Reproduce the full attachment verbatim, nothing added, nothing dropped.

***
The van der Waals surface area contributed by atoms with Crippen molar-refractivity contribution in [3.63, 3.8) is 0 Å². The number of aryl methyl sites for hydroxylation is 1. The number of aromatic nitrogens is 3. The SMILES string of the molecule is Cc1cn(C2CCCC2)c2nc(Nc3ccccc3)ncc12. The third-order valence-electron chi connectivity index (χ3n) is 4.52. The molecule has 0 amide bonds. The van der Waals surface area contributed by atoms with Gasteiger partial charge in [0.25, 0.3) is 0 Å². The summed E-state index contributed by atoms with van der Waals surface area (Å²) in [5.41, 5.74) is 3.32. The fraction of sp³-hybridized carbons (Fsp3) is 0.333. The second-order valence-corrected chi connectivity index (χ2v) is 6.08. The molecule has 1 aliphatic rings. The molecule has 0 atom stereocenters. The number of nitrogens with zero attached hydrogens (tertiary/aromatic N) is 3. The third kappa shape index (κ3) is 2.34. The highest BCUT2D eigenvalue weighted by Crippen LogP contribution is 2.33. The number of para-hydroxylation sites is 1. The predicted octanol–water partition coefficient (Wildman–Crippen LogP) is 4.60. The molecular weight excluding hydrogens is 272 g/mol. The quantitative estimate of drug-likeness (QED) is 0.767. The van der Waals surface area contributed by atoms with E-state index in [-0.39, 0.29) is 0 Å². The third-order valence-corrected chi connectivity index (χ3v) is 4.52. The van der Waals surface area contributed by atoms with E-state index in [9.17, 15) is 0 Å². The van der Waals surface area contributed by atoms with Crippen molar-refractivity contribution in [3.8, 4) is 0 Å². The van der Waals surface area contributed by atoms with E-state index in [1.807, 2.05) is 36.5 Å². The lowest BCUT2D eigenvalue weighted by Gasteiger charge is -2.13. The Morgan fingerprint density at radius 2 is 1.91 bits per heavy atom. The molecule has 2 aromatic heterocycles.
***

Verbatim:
The van der Waals surface area contributed by atoms with Crippen molar-refractivity contribution in [3.63, 3.8) is 0 Å². The number of aryl methyl sites for hydroxylation is 1. The number of aromatic nitrogens is 3. The SMILES string of the molecule is Cc1cn(C2CCCC2)c2nc(Nc3ccccc3)ncc12. The third-order valence-electron chi connectivity index (χ3n) is 4.52. The molecule has 0 amide bonds. The van der Waals surface area contributed by atoms with Gasteiger partial charge in [0.25, 0.3) is 0 Å². The summed E-state index contributed by atoms with van der Waals surface area (Å²) in [5.41, 5.74) is 3.32. The fraction of sp³-hybridized carbons (Fsp3) is 0.333. The second-order valence-corrected chi connectivity index (χ2v) is 6.08. The molecule has 1 aliphatic rings. The molecule has 0 atom stereocenters. The number of nitrogens with zero attached hydrogens (tertiary/aromatic N) is 3. The third kappa shape index (κ3) is 2.34. The highest BCUT2D eigenvalue weighted by Crippen LogP contribution is 2.33. The number of para-hydroxylation sites is 1. The predicted octanol–water partition coefficient (Wildman–Crippen LogP) is 4.60. The molecular weight excluding hydrogens is 272 g/mol. The quantitative estimate of drug-likeness (QED) is 0.767. The van der Waals surface area contributed by atoms with E-state index in [-0.39, 0.29) is 0 Å². The third-order valence-corrected chi connectivity index (χ3v) is 4.52. The van der Waals surface area contributed by atoms with E-state index in [9.17, 15) is 0 Å². The van der Waals surface area contributed by atoms with Crippen molar-refractivity contribution in [3.8, 4) is 0 Å². The van der Waals surface area contributed by atoms with E-state index in [1.807, 2.05) is 36.5 Å². The lowest BCUT2D eigenvalue weighted by Gasteiger charge is -2.13. The Morgan fingerprint density at radius 2 is 1.91 bits per heavy atom. The molecule has 2 aromatic heterocycles.